On Tuesday, October 6th, the European Court of Justice (ECJ) struck down the U.S.-EU Safe Harbor Agreement. Per the Safe Harbor Agreement, US companies used to be allowed to collect and/or transfer data from the EU by “self-certifying” via the U.S. Department of Commerce that they were compliant with 7 Privacy Principles, in place of being adherent to specific privacy laws in numerous EU countries. The agreement was designed to ease of US organizations to move the personal data of European subjects across to the U.S.
But as of Tuesday, according to the ECJ, the Safe Harbor Agreement (initially approved in 2000) violates the EU’s Data Protection Directive, which forbids the transfer of personal data outside the EU to a country with inadequate privacy protections. The Directive also requires each EU member state to designate at least one Data Protection Authority (DPA) to monitor the application of the Directive within its territory. The Safe Harbor Agreement was becoming a shortcut for American companies to avoid scrutiny by individual DPAs.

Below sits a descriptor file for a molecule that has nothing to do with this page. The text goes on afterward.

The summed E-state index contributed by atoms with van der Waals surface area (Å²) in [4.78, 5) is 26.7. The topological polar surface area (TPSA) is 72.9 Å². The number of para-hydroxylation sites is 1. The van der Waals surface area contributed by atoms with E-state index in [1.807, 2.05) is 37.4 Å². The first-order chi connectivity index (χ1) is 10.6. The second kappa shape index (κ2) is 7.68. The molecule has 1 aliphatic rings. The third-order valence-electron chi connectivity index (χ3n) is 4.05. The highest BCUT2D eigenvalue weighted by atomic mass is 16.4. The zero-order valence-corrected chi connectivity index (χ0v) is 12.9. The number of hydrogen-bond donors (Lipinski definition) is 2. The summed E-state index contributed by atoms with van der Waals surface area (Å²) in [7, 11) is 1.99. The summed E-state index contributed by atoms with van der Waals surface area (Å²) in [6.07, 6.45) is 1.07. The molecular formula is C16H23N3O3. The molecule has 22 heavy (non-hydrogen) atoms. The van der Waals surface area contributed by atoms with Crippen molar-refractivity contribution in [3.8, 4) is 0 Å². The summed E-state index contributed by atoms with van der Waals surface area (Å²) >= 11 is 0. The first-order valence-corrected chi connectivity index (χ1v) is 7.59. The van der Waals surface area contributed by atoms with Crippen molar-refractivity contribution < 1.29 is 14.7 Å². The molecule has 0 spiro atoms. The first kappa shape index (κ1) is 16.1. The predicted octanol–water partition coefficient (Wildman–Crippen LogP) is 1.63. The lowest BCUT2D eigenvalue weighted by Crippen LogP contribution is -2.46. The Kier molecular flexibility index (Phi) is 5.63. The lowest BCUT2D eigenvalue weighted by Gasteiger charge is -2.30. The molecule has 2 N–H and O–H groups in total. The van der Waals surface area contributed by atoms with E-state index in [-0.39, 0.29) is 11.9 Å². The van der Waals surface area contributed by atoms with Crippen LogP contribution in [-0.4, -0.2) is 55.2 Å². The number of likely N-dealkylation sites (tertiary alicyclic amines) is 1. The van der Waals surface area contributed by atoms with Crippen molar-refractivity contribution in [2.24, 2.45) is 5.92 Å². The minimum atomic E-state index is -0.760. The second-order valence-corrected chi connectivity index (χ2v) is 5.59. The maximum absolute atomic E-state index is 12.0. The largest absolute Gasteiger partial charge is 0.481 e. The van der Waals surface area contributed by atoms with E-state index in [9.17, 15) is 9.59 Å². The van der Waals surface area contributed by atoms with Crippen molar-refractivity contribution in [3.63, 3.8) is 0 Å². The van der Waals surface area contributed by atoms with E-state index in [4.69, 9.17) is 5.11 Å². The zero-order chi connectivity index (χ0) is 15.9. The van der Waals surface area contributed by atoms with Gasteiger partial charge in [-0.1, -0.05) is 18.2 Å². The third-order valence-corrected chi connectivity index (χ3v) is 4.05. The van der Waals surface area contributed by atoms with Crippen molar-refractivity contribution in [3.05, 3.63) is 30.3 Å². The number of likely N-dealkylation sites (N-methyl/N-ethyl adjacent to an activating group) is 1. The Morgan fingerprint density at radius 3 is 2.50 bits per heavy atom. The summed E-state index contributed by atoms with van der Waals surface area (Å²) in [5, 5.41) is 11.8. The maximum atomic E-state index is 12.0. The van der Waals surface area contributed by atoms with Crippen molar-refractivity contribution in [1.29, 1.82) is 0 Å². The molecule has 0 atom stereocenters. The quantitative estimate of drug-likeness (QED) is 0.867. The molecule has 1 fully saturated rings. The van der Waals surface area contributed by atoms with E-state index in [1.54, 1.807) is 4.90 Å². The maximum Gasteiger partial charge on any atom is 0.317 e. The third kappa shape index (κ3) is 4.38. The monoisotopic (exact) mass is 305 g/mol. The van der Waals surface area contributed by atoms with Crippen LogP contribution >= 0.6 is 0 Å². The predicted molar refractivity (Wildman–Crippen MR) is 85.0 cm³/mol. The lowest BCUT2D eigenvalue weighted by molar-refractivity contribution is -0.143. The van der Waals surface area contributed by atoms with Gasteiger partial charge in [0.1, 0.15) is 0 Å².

The case in which the ECJ made its ruling was sparked by Edward Snowden releasing documents that showed US intelligence agencies mining personal information from the data of U.S. companies. Once the case was referred to the ECJ, it ruled that US companies removing data from the EU can no longer hide behind the Safe Harbor Agreement.
Market Researcher Compliance
Tuesday’s ruling invalidated the Safe Harbor effective immediately, but it’s likely understood that companies will need some time to assess their options and achieve compliance through another means, like avoiding any US-based data hosting or required data access by American organizations.
U.S. companies — including survey, opinion and market researchers — are subject to a number of different DPAs across the EU, each of which will be individually responsible for determining whether the United States’ data protections are “adequate.” This makes removal, access or hosting of EU data to the US far more complicated and perilous. Theoretically, U.S. companies could be subject to fines previously shielded by Safe Harbor.
We are monitoring news about the story as it advances, but for the short-term, it’s important that all research firms that deal in personal information consider the implications of US access to international personal data.